openSUSE:Build Service private instance software delivery

Jump to: navigation, search

Creating a bootable image

Once the OBS works, it will create repositories with rpm (source, binary and no Arch).

The creation of a bootable image is done by a tool called "Meego Image Creator" (MIC). MIC uses the Kick Start (ks] format to describe the installation of the Linux distribution which will then transfered to an image (various formats are supported). MIC can be used to create any Linux image from rpms repositories. You do not have to build a MeeGO image to benefit from MIC.

The Meego web site describes how to use MIC. Note : Some distributions include MIC in their repo but unfortunatly you will still often have to reinstall MIC from the source.

Note : If you want to use (or reuse) a package group such as @Core you will need to create these groups outside OBS with a tool called Createrepo.

Enabling a private repository

As long as you do not require the use of a Group, the repositories created by OBS are directly usable by rpm based package managers such as yum or zipper.

For example, to test a newly created package in your home directory, simply add a repo in your yum (or zipper) configuration, force a rescan of the repo and install your package with a simple yum install command. Note : if you have created a second version of a package which already existed in your base repo, then you will need to be aware of the rpm release and version number. If your modified package is based on a link to the source package (with modification), OBS will normally get the numbering right but if you have made a copy, OBS will have no way of tracking which one is the most recent. Advice : In a test environment, installing directly from the OBS repo is very useful and practical. For a production system, I would advise getting the QA team to replicate the OBS on a dedicated repo server and to let the customer load their software only from the repo server.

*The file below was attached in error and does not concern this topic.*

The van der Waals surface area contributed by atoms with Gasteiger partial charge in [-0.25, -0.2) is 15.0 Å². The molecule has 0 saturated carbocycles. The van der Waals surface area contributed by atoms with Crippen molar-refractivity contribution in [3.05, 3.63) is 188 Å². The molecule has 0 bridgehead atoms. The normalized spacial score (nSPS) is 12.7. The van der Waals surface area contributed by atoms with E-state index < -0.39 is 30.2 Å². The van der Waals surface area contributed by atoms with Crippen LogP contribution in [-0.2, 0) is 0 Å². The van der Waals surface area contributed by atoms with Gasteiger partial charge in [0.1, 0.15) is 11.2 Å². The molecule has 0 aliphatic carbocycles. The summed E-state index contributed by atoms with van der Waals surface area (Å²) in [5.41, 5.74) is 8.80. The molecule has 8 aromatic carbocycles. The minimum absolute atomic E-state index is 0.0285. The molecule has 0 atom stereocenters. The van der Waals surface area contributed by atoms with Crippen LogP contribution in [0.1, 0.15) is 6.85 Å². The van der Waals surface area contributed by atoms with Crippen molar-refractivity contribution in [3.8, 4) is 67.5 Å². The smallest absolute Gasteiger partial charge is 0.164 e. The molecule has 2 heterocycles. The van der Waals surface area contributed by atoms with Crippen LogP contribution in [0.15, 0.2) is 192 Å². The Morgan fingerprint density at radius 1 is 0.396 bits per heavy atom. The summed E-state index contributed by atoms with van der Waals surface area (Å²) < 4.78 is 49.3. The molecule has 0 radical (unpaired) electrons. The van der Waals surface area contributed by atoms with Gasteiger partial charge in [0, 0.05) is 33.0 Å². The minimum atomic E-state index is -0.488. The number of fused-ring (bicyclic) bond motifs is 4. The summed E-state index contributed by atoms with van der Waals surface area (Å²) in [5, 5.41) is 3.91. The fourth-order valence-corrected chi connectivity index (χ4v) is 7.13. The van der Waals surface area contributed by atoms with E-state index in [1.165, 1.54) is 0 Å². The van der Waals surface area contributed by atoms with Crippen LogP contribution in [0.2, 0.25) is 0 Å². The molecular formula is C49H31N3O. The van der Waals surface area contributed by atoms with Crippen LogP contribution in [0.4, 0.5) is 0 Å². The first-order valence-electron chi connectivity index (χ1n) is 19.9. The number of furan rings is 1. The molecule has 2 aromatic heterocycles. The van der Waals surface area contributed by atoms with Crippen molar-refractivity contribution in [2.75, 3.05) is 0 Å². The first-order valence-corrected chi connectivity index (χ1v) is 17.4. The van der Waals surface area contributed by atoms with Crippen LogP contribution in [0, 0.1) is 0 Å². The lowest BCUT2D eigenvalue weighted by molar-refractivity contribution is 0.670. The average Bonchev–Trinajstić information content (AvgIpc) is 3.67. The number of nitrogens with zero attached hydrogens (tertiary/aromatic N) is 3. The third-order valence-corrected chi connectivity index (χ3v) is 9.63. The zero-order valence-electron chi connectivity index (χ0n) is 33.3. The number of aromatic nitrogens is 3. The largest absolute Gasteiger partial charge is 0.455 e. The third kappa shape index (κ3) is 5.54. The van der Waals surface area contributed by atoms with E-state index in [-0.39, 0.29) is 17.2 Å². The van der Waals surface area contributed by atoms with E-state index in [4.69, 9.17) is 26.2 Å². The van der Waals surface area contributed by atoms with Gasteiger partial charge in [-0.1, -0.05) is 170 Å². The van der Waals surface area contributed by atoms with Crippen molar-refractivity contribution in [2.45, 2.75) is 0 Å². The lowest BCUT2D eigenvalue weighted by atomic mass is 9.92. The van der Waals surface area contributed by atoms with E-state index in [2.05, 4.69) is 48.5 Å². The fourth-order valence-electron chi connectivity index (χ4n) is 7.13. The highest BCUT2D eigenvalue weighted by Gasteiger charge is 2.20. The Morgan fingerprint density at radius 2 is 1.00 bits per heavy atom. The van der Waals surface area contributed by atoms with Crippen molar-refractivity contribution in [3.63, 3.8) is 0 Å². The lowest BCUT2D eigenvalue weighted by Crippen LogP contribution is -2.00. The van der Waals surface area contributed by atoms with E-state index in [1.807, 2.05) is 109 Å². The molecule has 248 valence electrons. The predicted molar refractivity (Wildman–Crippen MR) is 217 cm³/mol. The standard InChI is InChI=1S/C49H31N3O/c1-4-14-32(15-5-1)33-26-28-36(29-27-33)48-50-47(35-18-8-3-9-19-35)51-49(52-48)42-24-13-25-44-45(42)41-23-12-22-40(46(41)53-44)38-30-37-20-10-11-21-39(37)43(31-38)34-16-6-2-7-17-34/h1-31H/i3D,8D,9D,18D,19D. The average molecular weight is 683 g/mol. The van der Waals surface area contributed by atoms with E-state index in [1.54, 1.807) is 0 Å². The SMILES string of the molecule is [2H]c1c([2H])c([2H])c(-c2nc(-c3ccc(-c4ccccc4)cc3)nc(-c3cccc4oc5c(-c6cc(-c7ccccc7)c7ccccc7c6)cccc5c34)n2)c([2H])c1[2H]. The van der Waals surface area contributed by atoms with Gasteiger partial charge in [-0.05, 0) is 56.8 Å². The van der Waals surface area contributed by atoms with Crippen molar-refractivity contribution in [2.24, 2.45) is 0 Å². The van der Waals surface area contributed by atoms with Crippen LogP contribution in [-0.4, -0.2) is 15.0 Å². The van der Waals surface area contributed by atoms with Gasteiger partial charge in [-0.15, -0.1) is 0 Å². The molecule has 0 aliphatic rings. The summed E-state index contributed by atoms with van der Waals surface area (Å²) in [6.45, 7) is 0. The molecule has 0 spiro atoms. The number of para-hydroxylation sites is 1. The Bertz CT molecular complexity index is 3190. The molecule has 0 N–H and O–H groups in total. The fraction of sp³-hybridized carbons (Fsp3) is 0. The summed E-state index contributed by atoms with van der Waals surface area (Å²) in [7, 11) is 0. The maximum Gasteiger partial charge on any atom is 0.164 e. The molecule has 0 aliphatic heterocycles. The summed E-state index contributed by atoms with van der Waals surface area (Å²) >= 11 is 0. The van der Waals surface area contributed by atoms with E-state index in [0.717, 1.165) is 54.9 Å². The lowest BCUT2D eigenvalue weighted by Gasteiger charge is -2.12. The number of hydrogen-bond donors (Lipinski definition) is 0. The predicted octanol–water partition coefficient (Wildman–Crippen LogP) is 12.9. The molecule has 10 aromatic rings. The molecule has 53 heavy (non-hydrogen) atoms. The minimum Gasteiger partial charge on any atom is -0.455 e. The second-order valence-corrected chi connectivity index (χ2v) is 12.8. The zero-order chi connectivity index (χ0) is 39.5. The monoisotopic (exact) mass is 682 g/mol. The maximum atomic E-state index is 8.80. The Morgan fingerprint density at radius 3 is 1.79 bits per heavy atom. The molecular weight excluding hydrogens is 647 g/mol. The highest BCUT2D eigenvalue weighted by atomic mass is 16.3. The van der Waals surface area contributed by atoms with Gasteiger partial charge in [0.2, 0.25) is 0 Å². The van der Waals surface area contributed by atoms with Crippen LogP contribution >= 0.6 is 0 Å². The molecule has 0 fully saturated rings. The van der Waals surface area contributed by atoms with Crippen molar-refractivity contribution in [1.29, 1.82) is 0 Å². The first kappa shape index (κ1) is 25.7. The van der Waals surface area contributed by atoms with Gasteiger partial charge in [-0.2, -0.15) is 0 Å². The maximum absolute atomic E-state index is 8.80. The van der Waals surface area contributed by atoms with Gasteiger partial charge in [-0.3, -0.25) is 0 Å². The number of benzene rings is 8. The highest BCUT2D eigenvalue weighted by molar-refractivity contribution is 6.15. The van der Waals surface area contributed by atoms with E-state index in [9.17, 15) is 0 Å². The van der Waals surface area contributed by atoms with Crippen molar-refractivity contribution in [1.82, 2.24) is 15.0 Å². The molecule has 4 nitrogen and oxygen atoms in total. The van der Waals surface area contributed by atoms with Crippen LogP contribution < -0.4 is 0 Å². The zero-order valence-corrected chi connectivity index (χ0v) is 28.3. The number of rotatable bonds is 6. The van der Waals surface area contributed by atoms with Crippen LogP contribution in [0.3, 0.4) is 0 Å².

Adding group to a private repository

Groups can be useful to simplify the creation of images as they allow to associate a list of packages to a given group name. The file defining the packages groups is an xml file. Its structure is defined here

Once that you have the group.xml file created (or recovered from somewhere) you can add groups to your repo. This will require access to the file system containing your repo.

  • Create or Recover a group file (you will find them compressed in the repodata of repository if they have been added at the repo creation, under the name xxxxxgroup.xml.tgz)
  • Become root
  • Copy the file group.xml in the base of your repo where the group needs creation
  • Call the createrepo command
  • A new group.xml.tgz file is added in the reposdata directory of your target repo.
  • Change the new files owner back to obsrun

cp group.xml /obs/repos/
cd /obs/repos/
createrepo -g group.xml /obs/repos/
chown obsrun:obsrun -R *

Note: That operation must be redone each time that the repo is modified by OBS (if someone as a method to automate that phase please add it here)

Signing or not signing

Signing takes time at every package creation. If you only do internal testing, signing is a useless loss of time.

For a real deployment signing your package is very good idea. You can let the OBS do it for you (by far the simplest) or do it when you transfer your packages to your dedicated repo server.

You will find a HowTo here

Delivering to an other OBS instance

When you need to deliver software to enable a customer or a partner to add software to your initial delivery, it is important to keep the flow simple, reproducible and capable of managing upgrade and update.